Louisiana ‘unfavorable’ in back-to-back storms set to hit Gulf Coast this week

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Unprecedented weather draws to storms hitting US coast simultaneously

Authorities in the Gulf Coast already have much to deal with during a Covid-19 crisis. Now they prepare as two major storms plan to land off the Louisiana coast this week.

“This is unlike anything we have seen,” said Gov. Bel Edwards (D) who forecasted the hurricanes will be “unfavorable” for the southern state known for its 2005 crisis after Hurricane Katrina.

Forecasters predict that Hurricane Marco, a Category 1 storm will make it land on Monday. While Hurricane Laura, which is predicted to be a Category 3 storm, follows two-to-three days later.

| Read: Post-Hurricane Katrina, three generations of New Orleans women remain in historic neighborhoods though gentrification makes it harder |

Thousands of lives were lost in Louisiana from Hurricane Katrina in 2005 with 86 percent of the deaths occurring in Orleans and St. Bernard parishes. Estimates of $161 billion in damage have been calculated. Photo credit: John Middelkoop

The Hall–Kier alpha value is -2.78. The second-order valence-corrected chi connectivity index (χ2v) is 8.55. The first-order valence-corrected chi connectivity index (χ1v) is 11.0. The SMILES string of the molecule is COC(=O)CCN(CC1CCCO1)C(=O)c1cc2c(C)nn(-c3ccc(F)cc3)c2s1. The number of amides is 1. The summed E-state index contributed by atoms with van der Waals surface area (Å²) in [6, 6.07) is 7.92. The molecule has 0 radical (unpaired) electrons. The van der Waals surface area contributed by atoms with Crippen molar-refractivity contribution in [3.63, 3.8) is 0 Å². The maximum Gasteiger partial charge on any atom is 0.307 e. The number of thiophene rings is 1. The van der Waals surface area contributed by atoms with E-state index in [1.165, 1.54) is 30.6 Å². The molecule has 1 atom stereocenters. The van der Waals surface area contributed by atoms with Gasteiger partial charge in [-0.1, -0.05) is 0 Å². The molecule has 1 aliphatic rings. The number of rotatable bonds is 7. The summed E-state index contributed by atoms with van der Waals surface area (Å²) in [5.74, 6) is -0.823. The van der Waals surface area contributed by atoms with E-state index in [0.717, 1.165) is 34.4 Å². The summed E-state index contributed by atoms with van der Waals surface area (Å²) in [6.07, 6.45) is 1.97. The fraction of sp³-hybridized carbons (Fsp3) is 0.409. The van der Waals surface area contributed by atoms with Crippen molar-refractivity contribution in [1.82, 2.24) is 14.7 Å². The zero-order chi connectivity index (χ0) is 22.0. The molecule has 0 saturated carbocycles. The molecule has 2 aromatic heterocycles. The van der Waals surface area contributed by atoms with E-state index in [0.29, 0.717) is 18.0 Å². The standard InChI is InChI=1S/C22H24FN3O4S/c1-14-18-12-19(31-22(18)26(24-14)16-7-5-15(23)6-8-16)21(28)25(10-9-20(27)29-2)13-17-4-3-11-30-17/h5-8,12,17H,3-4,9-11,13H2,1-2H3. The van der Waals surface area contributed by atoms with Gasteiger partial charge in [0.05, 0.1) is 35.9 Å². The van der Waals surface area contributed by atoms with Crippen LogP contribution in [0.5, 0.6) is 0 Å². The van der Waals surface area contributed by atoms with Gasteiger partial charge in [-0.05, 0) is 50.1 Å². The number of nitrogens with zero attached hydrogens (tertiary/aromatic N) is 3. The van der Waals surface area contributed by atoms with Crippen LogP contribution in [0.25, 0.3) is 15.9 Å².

President Donald Trump granted Louisiana’s request for a pre-landfall emergency declaration and subsequent recovery federal aid on Sunday. With Louisiana still fighting spikes of Covid-19, the weather emergency was described as a “right hook from [Hurricane] Marco and a left hook from [Hurricane] Laura,” by Gov. Edwards

Said Gov. Edwards in a released statement. “You should be heeding the advice of your local officials, and it is incredibly important that you take precautions to account for COVID-19, including having masks and sanitation supplies if you do leave your home.”

Benjamin Schott, National Weather Service said that the “odd meteorological event” will bring major flooding, damaging winds and tornadoes. School and business closures, along with evacuations ramped up in Louisiana over the weekend. State offices in 35 parishes also shuttered. Rather than using emergency shelters, the state decided to employ local hotels as safety housing. Gov. Edwards said that residents who decided to remain at their homes must prepare to ride out storms for 72 hours.

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